Wealth Transfer

Wealth Transfer planning is the process of positioning assets that will not be needed during a person’s lifetime so that they may be transferred in an efficient manner to the next generation. An effective wealth transfer plan will allow you to transfer wealth to your heirs in a financially sound and, in some cases, a tax-advantaged manner. Most anyone should be concerned with wealth transfer planning at some level. A common misconception about wealth transfer planning is that it is only for the wealthy.

While the wealthy may require sophisticated estate planning, wealth transfer planning is beneficial to everyone who has assets that will need to be transferred upon death. Depending on a person’s age, family status and asset mix, the wealth transfer process may be as simple as repositioning assets or establishing a will. It could also be as complex as establishing and funding trusts, or setting in place a variety of tax-reducing strategies.


Wealth Transfer Planning

Consumers who are in a position to accumulate wealth and are considering leaving a significant amount of inheritance or death benefit to their heirs probably have a spread of assets tied to many financial products. The concern with wealth transfer is how much total value will be stripped away by things like estate and income tax. Consumers may be unaware of the alternative processes to minimize tax burdens and maximize asset transfers, even if their overall financial portfolio includes a mix of products like deferred annuities, SPIAs, life insurance, Certificates of Deposit, and bonds.

Click here to access a free guide that details some aspects of wealth transfer planning through asset repositioning.


Municipal Bond Maximization

Clients may be concerned with their current planning techniques and cash gift strategies, due to changes with estate tax and market volatility. There may be other beneficial strategies that consumers can explore that will minimize their tax burden, such as municipal bond maximization. In this strategy, a consumer converts or exchanges bonds for a Single Premium Immediate Annuity (SPIA). The client can then transfer after-tax income from a SPIA in to an Irrevocable Life Insurance Trust.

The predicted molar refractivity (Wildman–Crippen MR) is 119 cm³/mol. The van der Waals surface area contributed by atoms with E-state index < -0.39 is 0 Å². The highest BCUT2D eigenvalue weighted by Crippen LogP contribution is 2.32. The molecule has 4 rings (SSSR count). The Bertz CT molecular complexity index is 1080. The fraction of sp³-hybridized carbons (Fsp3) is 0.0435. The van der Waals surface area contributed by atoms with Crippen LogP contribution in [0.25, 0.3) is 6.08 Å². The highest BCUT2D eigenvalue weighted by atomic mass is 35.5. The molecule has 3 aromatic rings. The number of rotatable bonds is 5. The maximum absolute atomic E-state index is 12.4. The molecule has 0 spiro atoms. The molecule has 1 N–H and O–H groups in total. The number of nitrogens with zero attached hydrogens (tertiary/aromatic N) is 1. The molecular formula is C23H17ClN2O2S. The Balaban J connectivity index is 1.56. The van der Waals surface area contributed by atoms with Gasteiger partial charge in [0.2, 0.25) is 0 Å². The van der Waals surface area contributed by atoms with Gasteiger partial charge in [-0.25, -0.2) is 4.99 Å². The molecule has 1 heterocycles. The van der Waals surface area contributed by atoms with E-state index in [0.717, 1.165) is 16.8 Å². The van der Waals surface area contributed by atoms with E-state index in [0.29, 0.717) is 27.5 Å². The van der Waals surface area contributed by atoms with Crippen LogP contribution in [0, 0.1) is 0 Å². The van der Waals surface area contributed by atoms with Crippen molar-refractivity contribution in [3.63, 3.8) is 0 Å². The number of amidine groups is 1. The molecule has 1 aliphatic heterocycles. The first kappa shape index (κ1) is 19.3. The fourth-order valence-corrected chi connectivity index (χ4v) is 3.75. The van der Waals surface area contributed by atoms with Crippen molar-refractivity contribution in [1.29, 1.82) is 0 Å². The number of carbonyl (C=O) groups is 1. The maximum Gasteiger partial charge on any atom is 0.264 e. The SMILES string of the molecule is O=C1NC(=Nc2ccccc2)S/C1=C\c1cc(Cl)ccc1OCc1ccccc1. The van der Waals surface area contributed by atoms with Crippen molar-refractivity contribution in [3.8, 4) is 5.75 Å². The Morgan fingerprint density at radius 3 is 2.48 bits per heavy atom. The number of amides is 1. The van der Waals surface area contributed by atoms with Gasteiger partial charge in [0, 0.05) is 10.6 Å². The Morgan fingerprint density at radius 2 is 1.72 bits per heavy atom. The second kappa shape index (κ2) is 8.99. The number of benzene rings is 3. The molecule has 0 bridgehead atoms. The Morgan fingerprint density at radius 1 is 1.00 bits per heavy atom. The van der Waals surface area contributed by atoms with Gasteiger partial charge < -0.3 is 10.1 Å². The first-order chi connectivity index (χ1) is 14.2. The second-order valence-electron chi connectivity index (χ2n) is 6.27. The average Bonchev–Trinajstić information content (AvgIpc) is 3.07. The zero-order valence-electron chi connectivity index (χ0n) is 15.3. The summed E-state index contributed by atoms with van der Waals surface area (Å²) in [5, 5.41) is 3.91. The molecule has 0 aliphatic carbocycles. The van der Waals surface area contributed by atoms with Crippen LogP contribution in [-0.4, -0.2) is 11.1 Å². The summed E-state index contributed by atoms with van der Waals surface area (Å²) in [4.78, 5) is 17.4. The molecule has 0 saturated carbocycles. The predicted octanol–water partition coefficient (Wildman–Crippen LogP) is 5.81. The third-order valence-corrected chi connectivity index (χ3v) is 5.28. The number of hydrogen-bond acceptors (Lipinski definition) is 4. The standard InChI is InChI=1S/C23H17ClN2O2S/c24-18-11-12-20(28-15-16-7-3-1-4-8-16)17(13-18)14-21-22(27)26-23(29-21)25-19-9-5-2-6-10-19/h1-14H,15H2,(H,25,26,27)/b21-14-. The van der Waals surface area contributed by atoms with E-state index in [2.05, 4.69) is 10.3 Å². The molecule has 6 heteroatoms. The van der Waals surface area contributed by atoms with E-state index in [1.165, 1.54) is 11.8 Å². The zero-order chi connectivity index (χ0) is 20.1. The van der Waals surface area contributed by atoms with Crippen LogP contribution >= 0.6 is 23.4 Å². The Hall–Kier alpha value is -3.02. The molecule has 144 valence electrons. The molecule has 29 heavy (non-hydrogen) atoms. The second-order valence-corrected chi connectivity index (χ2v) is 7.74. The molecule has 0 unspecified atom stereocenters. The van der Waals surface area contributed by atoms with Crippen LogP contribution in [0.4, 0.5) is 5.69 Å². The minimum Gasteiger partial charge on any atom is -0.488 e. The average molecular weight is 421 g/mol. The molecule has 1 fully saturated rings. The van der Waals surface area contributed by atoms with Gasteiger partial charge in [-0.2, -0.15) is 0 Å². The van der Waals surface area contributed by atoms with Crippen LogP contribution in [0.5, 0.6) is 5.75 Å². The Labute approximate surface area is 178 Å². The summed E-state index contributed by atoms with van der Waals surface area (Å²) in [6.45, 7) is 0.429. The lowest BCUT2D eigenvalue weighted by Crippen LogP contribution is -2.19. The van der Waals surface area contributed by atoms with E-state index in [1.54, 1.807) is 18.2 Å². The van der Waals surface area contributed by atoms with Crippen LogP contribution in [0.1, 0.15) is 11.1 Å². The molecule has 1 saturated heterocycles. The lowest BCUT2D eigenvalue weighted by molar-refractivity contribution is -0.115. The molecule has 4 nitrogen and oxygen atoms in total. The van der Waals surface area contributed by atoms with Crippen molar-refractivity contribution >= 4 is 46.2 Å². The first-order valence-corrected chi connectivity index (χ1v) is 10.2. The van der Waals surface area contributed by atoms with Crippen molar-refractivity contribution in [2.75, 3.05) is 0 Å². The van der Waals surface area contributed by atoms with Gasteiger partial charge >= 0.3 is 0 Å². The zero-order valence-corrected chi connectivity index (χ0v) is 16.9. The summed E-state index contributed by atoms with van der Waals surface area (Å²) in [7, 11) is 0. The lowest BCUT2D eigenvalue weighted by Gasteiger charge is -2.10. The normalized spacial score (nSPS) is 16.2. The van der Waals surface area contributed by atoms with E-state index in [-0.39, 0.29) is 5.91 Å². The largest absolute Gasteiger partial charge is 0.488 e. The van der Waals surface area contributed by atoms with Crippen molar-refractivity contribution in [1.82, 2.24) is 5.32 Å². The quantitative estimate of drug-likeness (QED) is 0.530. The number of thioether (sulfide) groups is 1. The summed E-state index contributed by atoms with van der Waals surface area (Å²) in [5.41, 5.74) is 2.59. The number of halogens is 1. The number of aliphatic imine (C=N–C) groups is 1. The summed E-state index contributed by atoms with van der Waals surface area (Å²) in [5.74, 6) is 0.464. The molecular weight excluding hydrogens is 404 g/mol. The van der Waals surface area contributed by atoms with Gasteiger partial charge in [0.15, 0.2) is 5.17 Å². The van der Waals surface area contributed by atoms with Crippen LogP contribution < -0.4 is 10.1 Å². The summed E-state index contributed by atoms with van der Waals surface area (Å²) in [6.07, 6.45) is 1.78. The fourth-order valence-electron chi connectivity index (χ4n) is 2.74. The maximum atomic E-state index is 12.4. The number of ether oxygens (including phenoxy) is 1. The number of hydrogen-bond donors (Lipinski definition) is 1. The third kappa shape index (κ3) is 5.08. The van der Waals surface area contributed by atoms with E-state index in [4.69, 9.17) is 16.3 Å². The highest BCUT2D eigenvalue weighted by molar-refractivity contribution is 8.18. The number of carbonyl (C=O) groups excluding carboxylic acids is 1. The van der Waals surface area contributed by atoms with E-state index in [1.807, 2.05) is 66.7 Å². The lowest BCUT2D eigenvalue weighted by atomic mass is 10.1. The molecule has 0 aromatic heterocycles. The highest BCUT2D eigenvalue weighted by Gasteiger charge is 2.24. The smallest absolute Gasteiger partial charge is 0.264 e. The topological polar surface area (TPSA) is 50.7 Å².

Click here to access more information about this planning strategy.


Income Maximization

Consumers may be facing concerns with their diversified retirement portfolios, especially as markets shift and new strategies emerge. Consumers nearing or in retirement are likely looking for conservative vehicles for their investments and ways to maximize their income resources. Income Maximization is a strategy that funnels assets such as money market funds, municipal or corporate bonds, or certificates of deposit into a Single Premium Immediate Annuity. The excess income from the SPIA is then used to establish an Irrevocable Life Insurance Trust, which then purchases a life insurance policy.

Click here to access more information about Income Maximization strategy.


Qualified Plan Maximization

Qualified plans like 401(k)s and traditional individual retirement accounts (IRAs) can be a great way to save for retirement. But because of the 70 ½ rule, where individuals must begin to take Required Minimum Distributions (RMDs) at age 70 ½, these accounts will not only be reduced by these distributions but also subject to income tax. Upon death, qualified accounts can be subject to tax twice over; first from in respect of decedent (IRD taxes) and estate taxes. This can whittle a significant portion of the net amount granted to heirs. Qualified Plan Maximization is a financial strategy that aims to minimize these tax burdens by using qualified assets to fund an Irrevocable Life Insurance Trust to then purchase life insurance for the client.

Click here to access more information about Qualified Plan Maximization and to learn how your clients might benefit from this financial strategy.


Endorsement Split Dollar

Endorsement Split Dollar is a financial arrangement between an employee and his or her employer, who both share the cost of life insurance. The company pays the larger portion of the life insurance premium and then endorses a death benefit to the employee as a pre-retirement survivorship benefit. The portion the employee is responsible for is known as the economic benefit portion and can be used to provide income upon retirement. Upon the death of the employee, the company receives a death benefit to recover costs.

Click here to access a free guide that outlines Endorsement Split Dollar arrangement.


Private Split Dollar

Private Split Dollar is a financial structure similar in spirit to Endorsement Split Dollar, except instead of an insured sharing the cost of coverage with his or her employer, the cost is split amongst private parties, usually between family members. Upon death or contract termination, the payer of the premium is entitled to the total premiums advanced or the policy’s cash value, the greater of the two.

Click here to access a free guide that details Private Split Dollar arrangements and how your clients may benefit from this structure.


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